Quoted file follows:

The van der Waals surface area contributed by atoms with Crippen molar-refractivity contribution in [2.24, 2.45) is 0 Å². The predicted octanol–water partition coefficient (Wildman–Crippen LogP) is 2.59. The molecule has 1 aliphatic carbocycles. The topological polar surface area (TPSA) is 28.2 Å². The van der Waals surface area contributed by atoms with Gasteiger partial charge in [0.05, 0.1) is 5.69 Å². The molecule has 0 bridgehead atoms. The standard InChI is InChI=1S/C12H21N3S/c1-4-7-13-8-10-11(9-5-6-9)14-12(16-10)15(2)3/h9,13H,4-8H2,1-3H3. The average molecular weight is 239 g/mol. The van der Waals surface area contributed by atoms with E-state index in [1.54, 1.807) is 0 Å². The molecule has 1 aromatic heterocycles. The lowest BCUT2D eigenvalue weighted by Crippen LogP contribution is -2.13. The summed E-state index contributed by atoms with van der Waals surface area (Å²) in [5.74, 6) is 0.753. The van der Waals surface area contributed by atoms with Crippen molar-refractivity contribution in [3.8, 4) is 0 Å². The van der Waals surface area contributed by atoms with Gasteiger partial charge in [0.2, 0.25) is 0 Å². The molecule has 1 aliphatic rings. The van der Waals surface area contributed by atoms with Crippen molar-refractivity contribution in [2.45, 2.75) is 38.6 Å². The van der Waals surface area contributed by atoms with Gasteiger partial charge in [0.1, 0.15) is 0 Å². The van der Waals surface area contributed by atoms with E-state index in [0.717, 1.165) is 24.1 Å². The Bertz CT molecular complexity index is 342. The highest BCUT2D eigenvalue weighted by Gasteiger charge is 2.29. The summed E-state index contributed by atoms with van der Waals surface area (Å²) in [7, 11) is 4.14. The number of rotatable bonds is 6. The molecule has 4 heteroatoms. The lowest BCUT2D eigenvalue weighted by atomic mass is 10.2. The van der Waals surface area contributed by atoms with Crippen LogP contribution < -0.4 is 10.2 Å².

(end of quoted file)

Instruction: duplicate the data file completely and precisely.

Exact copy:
The van der Waals surface area contributed by atoms with Crippen molar-refractivity contribution in [2.24, 2.45) is 0 Å². The predicted octanol–water partition coefficient (Wildman–Crippen LogP) is 2.59. The molecule has 1 aliphatic carbocycles. The topological polar surface area (TPSA) is 28.2 Å². The van der Waals surface area contributed by atoms with Gasteiger partial charge in [0.05, 0.1) is 5.69 Å². The molecule has 0 bridgehead atoms. The standard InChI is InChI=1S/C12H21N3S/c1-4-7-13-8-10-11(9-5-6-9)14-12(16-10)15(2)3/h9,13H,4-8H2,1-3H3. The average molecular weight is 239 g/mol. The van der Waals surface area contributed by atoms with E-state index in [1.54, 1.807) is 0 Å². The molecule has 1 aromatic heterocycles. The lowest BCUT2D eigenvalue weighted by Crippen LogP contribution is -2.13. The summed E-state index contributed by atoms with van der Waals surface area (Å²) in [5.74, 6) is 0.753. The van der Waals surface area contributed by atoms with Crippen molar-refractivity contribution in [3.8, 4) is 0 Å². The van der Waals surface area contributed by atoms with Gasteiger partial charge in [0.2, 0.25) is 0 Å². The molecule has 1 aliphatic rings. The van der Waals surface area contributed by atoms with Crippen molar-refractivity contribution in [2.45, 2.75) is 38.6 Å². The van der Waals surface area contributed by atoms with Gasteiger partial charge in [0.1, 0.15) is 0 Å². The van der Waals surface area contributed by atoms with E-state index in [0.717, 1.165) is 24.1 Å². The Bertz CT molecular complexity index is 342. The highest BCUT2D eigenvalue weighted by Gasteiger charge is 2.29. The summed E-state index contributed by atoms with van der Waals surface area (Å²) in [7, 11) is 4.14. The number of rotatable bonds is 6. The molecule has 4 heteroatoms. The lowest BCUT2D eigenvalue weighted by atomic mass is 10.2. The van der Waals surface area contributed by atoms with Crippen LogP contribution < -0.4 is 10.2 Å².